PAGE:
Last modified on November 16, 2013, at 16:58

Elsipogtog seeks shale injunction against SWN


The elected band council of Elsipogtog First Nation filed for a court injunction in the Court of Queen's Bench in Fredericton on November 14, 2013. The application names the Attorney General of New Brunswick, the Minister of Energy and Mines, SWN Resources Canada Inc, and the Assembly of First Nations' Chiefs in New Brunswick Inc. as respondents.


Interestingly, letters patent issued for the Assembly of First Nations Chiefs in New Brunswick Inc. named the Elsipogtog First Nation as one of the founders of the corporation. The Elsipogtog band council application asked to have an order suspending all SWN operations under oil and gas licences "an extremely urgent basis".


Media reported that the band had concerns about "a real risk of a repeat to clashes between police and protesters" that took place on October 17, 2013 near Rexton, New Brunswick.


Anti-shale gas protests erupted along Highway 11 near Laketon a few days before the injunction was filed; a police blockade closed part of the roadway for some of that day. That same day, RCMP officers also arrested Lorraine Clair, a 46-year-old woman from Elsipogtog and laid a total of 7 charges against her, including assaulting police officer(s) and resisting arrest.


RCMP stated that they closed Highway 11 in Laketon, New Brunswick "for public safety" due to the anti-shale gas protests which had been ongoing since late spring.


New Brunswick Energy Minister Craig Leonard was quoted as supporting the resumption of seismic testing despite widespread public outcry and demonstrations. Minister leonard appeared to be more concerned would be "able to get their work done in the allotted time that they're looking at." Although no anti-shale protest in New Brunswick had been violent, Leonard seemed compelled to state to the media that "As we've said all along we hope that protests remains peaceful and lawful.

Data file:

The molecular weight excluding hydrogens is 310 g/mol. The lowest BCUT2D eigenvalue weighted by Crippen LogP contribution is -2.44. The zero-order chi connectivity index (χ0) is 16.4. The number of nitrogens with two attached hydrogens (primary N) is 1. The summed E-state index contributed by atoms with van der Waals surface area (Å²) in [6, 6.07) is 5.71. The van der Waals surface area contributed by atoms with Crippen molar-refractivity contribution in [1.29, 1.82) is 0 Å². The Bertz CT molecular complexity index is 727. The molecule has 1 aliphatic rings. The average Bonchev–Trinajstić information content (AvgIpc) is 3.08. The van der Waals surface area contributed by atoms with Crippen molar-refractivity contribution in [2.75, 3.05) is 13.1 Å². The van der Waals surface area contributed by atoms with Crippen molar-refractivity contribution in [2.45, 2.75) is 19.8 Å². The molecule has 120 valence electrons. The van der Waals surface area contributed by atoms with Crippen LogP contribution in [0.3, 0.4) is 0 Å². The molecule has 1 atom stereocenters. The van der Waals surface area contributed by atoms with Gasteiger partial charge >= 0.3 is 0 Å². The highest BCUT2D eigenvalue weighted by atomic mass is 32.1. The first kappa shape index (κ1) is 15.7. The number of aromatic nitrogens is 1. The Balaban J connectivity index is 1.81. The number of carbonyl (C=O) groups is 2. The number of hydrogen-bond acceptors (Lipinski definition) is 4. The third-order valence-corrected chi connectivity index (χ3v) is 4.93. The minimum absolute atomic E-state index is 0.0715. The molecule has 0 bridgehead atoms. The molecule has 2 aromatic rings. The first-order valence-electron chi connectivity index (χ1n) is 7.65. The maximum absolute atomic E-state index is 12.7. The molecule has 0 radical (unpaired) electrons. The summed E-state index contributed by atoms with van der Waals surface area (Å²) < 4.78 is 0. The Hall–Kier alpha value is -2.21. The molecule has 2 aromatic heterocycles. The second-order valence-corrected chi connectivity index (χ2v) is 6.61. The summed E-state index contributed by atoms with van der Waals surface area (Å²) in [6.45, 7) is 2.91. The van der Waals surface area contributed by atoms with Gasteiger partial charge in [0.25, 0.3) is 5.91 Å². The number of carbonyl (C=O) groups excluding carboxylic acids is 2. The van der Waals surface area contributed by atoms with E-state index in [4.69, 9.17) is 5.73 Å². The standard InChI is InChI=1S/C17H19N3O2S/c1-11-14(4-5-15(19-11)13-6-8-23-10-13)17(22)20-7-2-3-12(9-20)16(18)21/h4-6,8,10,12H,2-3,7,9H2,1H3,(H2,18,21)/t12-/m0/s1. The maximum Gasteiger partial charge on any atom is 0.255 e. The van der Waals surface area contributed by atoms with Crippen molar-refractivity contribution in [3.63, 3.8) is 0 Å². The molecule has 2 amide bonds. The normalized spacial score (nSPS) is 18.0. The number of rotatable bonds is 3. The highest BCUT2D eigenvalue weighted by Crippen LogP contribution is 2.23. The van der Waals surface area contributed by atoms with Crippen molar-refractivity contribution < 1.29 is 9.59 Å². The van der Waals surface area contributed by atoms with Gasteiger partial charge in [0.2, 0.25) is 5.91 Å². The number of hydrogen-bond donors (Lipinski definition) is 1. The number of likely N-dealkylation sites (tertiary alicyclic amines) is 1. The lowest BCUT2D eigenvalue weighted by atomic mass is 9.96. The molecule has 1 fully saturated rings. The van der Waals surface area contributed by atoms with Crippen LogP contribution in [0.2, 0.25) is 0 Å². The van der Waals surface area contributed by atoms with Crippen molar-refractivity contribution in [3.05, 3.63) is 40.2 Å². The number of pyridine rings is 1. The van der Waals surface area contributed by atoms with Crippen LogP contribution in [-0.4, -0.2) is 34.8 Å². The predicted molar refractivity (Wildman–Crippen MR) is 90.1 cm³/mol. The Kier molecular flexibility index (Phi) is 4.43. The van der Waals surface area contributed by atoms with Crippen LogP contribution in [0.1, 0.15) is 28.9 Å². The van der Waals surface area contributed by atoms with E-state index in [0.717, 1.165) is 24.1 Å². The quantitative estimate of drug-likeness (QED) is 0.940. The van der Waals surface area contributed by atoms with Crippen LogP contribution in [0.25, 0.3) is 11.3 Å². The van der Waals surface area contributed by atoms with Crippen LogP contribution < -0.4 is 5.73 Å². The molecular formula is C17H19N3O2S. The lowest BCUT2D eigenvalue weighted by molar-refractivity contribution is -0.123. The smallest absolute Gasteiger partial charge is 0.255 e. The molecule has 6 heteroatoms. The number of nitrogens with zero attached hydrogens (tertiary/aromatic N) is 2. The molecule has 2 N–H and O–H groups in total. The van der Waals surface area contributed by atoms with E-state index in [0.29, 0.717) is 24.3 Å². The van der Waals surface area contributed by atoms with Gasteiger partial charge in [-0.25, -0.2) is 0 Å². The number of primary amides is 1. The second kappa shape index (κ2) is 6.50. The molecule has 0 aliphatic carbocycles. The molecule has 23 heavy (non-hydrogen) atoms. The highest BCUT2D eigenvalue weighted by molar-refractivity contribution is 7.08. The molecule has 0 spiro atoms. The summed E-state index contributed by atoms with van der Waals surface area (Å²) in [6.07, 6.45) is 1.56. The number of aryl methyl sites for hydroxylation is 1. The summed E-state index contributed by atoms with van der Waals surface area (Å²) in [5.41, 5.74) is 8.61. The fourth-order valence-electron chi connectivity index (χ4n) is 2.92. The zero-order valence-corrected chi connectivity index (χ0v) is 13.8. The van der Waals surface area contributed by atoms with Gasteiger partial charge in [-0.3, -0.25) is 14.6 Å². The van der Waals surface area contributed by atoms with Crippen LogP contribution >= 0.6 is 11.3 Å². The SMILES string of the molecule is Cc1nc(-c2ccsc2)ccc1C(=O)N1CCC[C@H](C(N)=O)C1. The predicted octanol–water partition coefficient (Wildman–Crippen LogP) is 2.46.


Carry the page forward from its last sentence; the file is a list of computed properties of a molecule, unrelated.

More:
The Elsipogtog injunction application says the exploration by SWN is illegal and unconstitutional because it violates aboriginal and treaty rights. The notice also expressed concern about "outside radical elements" converging "in significant numbers on New Brunswick [in] the vicinity of the shale gas exploration work that the respondents SWN proposes to recommence". Social media reported racist messages from groups such as Say Yes to Oil and Gas Exploration in New Brunswick posing a threat to opponents to shale gas exploration and development, who had set up a new camp on Highway 11 near the community of Laketon.


Protesters at the new camp spoke passionately about protecting the lands and waters in the region, "Some of us are willing to go to jail, some more than others, and I've even heard around the fires, 'I'm even willing to die for my land.'" Other protesters maintained that the demonstration would be peaceful.


Southwestern Energy Company (SWN) employees had laid seismic testing equipment lines, but later removed equipment that was near the new camp.


Some of the protesters told RCMP officers they were upset about what was going on because several weeks of shale gas protests and highway barricades near Rexton ended on Oct. 17 with a violent clash between protesters and RCMP, where dozens of protesters were assaulted and arrested and six police vehicles were destroyed by fire. APTN journalist Ossie Michelin reported hearing a camouflaged police officers involved in the raid shout to protestors, "“Crown land belongs to the government, not to fucking natives.” [1]


It was reported that the judge denied the band lawyer's request for an ex-parte injunction on the day that the documents were filed with the court; a public hearing on the matter took place on the next day, and the matter is to be decided on Monday, November 18, 2013


REFERENCES Elsipogtog seeks shale injunction, warns of 'radical elements' | CBC News Nov 14, 2013

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